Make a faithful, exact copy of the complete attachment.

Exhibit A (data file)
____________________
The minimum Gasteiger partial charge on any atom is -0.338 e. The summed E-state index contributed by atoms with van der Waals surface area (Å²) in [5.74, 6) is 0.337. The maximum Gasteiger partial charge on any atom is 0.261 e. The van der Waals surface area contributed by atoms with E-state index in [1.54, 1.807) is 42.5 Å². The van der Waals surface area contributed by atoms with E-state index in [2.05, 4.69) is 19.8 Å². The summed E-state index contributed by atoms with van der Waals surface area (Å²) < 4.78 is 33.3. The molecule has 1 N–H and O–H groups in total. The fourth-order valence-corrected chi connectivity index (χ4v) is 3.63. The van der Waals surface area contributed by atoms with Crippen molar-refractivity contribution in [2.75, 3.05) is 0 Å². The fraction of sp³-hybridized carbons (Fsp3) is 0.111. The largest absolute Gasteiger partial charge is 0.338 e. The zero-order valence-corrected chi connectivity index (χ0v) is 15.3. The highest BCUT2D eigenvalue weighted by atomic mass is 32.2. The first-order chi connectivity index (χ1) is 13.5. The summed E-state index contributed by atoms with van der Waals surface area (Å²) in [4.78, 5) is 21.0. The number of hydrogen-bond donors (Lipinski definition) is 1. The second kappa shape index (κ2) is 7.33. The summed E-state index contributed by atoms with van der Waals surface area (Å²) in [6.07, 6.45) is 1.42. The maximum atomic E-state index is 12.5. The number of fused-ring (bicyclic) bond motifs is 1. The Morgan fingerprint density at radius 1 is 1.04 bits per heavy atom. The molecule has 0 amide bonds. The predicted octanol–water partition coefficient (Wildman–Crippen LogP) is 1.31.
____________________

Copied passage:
The minimum Gasteiger partial charge on any atom is -0.338 e. The summed E-state index contributed by atoms with van der Waals surface area (Å²) in [5.74, 6) is 0.337. The maximum Gasteiger partial charge on any atom is 0.261 e. The van der Waals surface area contributed by atoms with E-state index in [1.54, 1.807) is 42.5 Å². The van der Waals surface area contributed by atoms with E-state index in [2.05, 4.69) is 19.8 Å². The summed E-state index contributed by atoms with van der Waals surface area (Å²) < 4.78 is 33.3. The molecule has 1 N–H and O–H groups in total. The fourth-order valence-corrected chi connectivity index (χ4v) is 3.63. The van der Waals surface area contributed by atoms with Crippen molar-refractivity contribution in [2.75, 3.05) is 0 Å². The fraction of sp³-hybridized carbons (Fsp3) is 0.111. The largest absolute Gasteiger partial charge is 0.338 e. The zero-order valence-corrected chi connectivity index (χ0v) is 15.3. The highest BCUT2D eigenvalue weighted by atomic mass is 32.2. The first-order chi connectivity index (χ1) is 13.5. The summed E-state index contributed by atoms with van der Waals surface area (Å²) in [4.78, 5) is 21.0. The number of hydrogen-bond donors (Lipinski definition) is 1. The second kappa shape index (κ2) is 7.33. The summed E-state index contributed by atoms with van der Waals surface area (Å²) in [6.07, 6.45) is 1.42. The maximum atomic E-state index is 12.5. The number of fused-ring (bicyclic) bond motifs is 1. The Morgan fingerprint density at radius 1 is 1.04 bits per heavy atom. The molecule has 0 amide bonds. The predicted octanol–water partition coefficient (Wildman–Crippen LogP) is 1.31.